The serfs and "peasantry" did not play a significant role in the conflict. The success of rebels throughout various stages of the Troubles was in fact because their forces were made up of trained military retainers or southern Cossack troops, not serfs (the number of "free" peasants, mostly living on crown lands, was minimal). Serfs were no happier than retainers or lords about their miserable conditions in the south, but as in so many early-modern wars, had no means to coalesce into a class movement and were the unfortunate victims of the conflict - not active participants.The Troubles were a series of southern regional revolts/defections by military retainers and - at times - a critical mass of southern and Muscovite nobility - but they were not a peasant uprising.

Just wanted to drop a line on that - great show as always!

P.S. - it's "boYAR" not "BOYar" :-)

Pavel Ovsepian

Hi Mike! Long-time listener here, all the way from HoR. Loved the Storm before the storm. French Revolution was a truly titanic work and I enjoyed it immensely, but I fell off the wagon on Haitian and Mexican revolutions because of lack of interest.

I remember you mentioned sometime during FR podcast that you would do the Russian revolution, but then when Haiti and Mexico showed up in my feed I though you have abandoned the idea. Needless to say, I was extremely excited when you started the Russian revolution!

In episode 9 "The Third Rome", you mentioned History of Russia Podcast? Could you please provide the link because I could not find it. Also, if you need tutoring on your Russian pronunciations (free of charge, of course), I will be happy to help, since I am a native Russian speaker and a big fan!

Keep up the great work!


James in Poggio Sn Marcello


I think this is it:



For those looking for a more condensed Russian history podcast that is further along, there's also this:


Gregory W Levitsky

Wow, how's this for an incredibly bad take?

"As a result, the Orthodox church fell over with a nudge in 1917 and nobody cried over it..."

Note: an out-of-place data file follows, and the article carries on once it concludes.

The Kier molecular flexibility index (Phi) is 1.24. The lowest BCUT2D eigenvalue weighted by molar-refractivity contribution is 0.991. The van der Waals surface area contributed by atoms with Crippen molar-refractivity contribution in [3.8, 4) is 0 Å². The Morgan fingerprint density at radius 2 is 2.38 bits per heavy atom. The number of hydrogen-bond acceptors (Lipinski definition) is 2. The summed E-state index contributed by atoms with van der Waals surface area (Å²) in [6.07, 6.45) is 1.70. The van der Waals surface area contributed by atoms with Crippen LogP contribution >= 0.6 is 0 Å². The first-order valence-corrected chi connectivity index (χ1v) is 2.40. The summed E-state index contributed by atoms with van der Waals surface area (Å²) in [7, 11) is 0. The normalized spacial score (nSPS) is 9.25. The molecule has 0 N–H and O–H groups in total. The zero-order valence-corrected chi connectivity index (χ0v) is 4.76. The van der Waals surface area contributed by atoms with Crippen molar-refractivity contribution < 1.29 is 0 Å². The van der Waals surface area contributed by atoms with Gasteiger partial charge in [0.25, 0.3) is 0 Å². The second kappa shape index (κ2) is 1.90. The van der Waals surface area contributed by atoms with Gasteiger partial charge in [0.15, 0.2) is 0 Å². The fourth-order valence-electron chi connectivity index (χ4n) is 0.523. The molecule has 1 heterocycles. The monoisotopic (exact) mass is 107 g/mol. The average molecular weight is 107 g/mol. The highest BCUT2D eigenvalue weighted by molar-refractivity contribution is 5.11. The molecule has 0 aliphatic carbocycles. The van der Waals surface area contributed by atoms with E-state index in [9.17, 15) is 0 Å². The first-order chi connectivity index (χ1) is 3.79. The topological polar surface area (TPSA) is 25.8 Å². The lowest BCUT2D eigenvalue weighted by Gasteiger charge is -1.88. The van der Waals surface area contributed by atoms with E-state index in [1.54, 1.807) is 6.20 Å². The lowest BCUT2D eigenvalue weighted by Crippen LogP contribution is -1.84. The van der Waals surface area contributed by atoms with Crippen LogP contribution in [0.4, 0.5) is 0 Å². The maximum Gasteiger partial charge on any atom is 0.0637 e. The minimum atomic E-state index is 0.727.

The "nudge" was tens of thousands of dead and exiled clergy (~8,000 in 1922 alone), the legalized seizure of all Church valuables (as a pretext for further arrests for those who opposed it), official state sanction of the "Living" Church schism to help peel off believers, and the shuttering of virtually every church and monastery, using Red Army troops and the "League of the Militant Godless" to disperse any faithful who tried to protest.

And yet the Church survived (despite atheist indoctrination in schools), recovered slightly under Stalin during WWII, and after the fall of state-enforced atheism in 1991, is now thriving and nearly back to its pre-revolutionary numbers, and that *without* salaries paid by the state and a more liberal populace than under the Tsars.

It takes a totally superficial knowledge of the Russian Orthodox Church to say what you said, Brandon. And ignores the widespread existence of Orthodox Christians in the former Yugoslavia, Romania, Bulgaria, Greece, Georgia, Cyprus, the Middle East, and throughout the world.

The comments to this entry are closed.

Support Revolutions

  • If you are enjoying Revolutions, please support the show so I can keep doing it full time. Click the link, head over to Paypal and pay any amount you like. Thanks!